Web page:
The Golden Age of Film Noir
Last weekend the crew, along with old and new friends. we hung out together on our virtual toy photography safari. While the heat was on to make the deadlines, we sadly missed the scheduled post for our movie theme. So, here we are, one week the late introduction to this month’s theme, Film Noir.
This genre was prevalent in mostly American crime drama’s and regarded as the “classic Period” of film Noir between 1945 and the 1950s. However, the Noir style still continues to date with one particular movie that comes to mind. Typically known as Neo-Noir is Sin City. The style of filmmaking was characterised by such elements as stark lighting, cynical heroes, frequent use of flashbacks, intricate plots, and an underlying philosophy.
Some examples of the classic noir style to name but a few include, The Postman Always Rings Twice (1946), The Maltese Falcon (1941) with Humphrey Bogart, Kiss Me Deadly (1955) a novel by Mickey Spillane, or Orson Welles’s baroquely styled Touch of Evil (1958). Even though it is hard to classify some movies into this genre, the turn of the decade brought about the Neo-Noir. You are probably more familiar with films such as Brad Pitt immensely successful Seven in 1995 or Quentin Tarantino’s popular movie, Pulp Fiction.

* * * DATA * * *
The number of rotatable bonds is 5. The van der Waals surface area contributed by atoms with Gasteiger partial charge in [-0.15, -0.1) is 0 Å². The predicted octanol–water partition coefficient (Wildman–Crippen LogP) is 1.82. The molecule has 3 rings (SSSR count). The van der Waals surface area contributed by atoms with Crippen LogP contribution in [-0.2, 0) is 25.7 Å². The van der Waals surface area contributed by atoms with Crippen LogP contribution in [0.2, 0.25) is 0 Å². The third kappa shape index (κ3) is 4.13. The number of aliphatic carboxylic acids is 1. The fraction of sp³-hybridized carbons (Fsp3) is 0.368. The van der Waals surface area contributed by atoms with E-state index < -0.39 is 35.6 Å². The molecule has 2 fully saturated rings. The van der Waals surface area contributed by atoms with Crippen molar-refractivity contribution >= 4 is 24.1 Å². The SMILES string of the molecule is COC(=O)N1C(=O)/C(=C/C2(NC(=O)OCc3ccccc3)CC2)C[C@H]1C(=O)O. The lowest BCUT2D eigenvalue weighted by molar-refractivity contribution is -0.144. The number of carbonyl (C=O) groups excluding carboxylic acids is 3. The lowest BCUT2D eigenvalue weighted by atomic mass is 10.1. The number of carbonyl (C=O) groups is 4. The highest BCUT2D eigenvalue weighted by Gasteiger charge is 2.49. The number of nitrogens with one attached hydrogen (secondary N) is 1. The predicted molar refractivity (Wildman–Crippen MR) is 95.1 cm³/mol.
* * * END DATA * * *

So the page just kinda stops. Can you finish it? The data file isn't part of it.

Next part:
How you interpret this theme is completely up to you, perhaps you might want to create your own plot and play around with artificial lighting.Continue reading “Hello September and Film Noir”
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